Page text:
Don't miss

Replay


LATEST SHOWS

EYE ON AFRICA

International Francophone Games kick off in Abidjan

Read more

THE INTERVIEW

Iran open to dialogue with Saudis, says top diplomat

Read more

MEDIAWATCH

Spicer bows out of White House

Read more

FOCUS

Iraq's Mosul: Rebuilding a city fractured by sectarian mistrust

Read more

FRANCE IN FOCUS

Bistrot or bust? Why France's famed cafés are disappearing

Read more

REPORTERS

Video: Afghans live in fear as kidnappings soar

Read more

EYE ON AFRICA

Kenya court rules Dubai firm can print presidential ballots

Read more

ENCORE!

Omar El Akkad's 'American War': A tale of US dystopia

Read more

BUSINESS DAILY

Exxon sues US over $2m fine for violating Russia sanctions

Read more

Africa

TV boss goes on trial for showing 'Persepolis'

Text by News Wires

Latest update : 2011-11-17

The head of Tunisian station Nessma TV, Nabil Karoui (pictured), went on trial Thursday for "undermining" sacred Islamic values when his channel broadcast the animated film Persepolis, about Iran’s 1979 revolution. Karoui risks three years in prison.

AFP - A Tunisian television channel boss went on trial Thursday amid rowdy scenes in a packed court for "undermining sacred values" by showing the film "Persepolis", to the wrath of Islamic hardliners.

"I feel an immense sadness because the people who wanted to destroy the channel are free and I am here because I broadcast a film," Nabil Karoui, the head of private Nessma TV, said when he arrived at the courtroom in Tunis.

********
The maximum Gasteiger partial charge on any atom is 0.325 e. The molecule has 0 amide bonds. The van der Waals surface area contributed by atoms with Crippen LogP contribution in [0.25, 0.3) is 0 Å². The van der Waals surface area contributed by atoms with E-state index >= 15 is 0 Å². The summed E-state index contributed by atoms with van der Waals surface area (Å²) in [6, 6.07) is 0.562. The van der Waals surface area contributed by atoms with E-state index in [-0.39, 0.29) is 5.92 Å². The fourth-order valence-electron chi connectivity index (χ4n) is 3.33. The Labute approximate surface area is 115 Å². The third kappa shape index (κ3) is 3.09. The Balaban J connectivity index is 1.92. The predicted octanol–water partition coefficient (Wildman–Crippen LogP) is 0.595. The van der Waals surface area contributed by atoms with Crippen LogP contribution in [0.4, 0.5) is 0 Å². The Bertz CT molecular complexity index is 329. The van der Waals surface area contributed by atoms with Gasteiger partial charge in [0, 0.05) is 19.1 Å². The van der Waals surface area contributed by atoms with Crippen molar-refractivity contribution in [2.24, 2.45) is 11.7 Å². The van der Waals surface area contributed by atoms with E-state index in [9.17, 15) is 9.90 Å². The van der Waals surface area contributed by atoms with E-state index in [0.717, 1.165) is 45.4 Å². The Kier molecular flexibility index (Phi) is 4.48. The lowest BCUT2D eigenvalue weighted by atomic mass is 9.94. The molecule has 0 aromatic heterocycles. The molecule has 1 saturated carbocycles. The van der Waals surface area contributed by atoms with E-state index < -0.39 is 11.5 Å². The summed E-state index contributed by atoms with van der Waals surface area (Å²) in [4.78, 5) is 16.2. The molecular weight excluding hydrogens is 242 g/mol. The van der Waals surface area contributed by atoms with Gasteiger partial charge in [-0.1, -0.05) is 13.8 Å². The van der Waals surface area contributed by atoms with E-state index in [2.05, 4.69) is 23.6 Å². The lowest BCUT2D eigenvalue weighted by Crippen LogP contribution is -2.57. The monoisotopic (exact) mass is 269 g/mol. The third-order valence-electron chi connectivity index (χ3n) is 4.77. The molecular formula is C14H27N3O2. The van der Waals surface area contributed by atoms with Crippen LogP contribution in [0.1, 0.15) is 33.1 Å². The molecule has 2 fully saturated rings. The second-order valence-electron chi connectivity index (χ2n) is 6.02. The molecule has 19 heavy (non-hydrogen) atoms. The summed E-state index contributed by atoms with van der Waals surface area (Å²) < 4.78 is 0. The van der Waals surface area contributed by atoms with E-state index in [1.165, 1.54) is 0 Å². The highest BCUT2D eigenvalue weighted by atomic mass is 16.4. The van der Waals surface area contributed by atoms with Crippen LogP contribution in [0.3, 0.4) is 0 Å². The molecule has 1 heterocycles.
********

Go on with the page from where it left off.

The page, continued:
Two of his employees were also on trial. After an hour of noisy debates, the proceedings were adjourned until January 23 at the request of the defence team and the prosecution alike.

The court was filled with hundreds of people including numerous workers for Nessma TV, who had crowded into the small audience room. Lawyers also loudly argued with each other and some wanted the proceedings to be broadcast.

Nessma TV's broadcast of the animated film "Persepolis" on October 7, dubbed into the Tunisian dialect, provoked a wave of protests that included an attack on the station's offices and violent street demonstrations.

"Persepolis", a globally acclaimed film on Iran's 1979 revolution, offended many Muslims because of a scene showing a representation of God. All depictions of God are forbidden by Islam.

Karoui, who faces a suit filed by more than 140 lawyers, is being prosecuted for "undermining sacred values, undermining decent standards and causing trouble to public order." He risks three years in prison.

"I am going to plead not guilty, of course," he told AFP before the trial.

The unrest sparked by the film began with an attempted attack by Islamist hardliners on the headquarters of Nessma TV in Tunis and culminated when more than 100 people carried out a firebomb attack on Karoui's home on October 14. He was absent, but his family had to flee.

Witnesses said the attackers were members of the ultra-conservative Salafist sect, who continued the violence even though Karoui apologised for showing the most controversial scene in the film.

Date created : 2011-11-17

  • TUNISIA

    Moderate Islamist party big winner in Tunisia’s election

    Read more

  • Tunisia

    Tunisians show support for 'offensive' TV station

    Read more

COMMENT(S)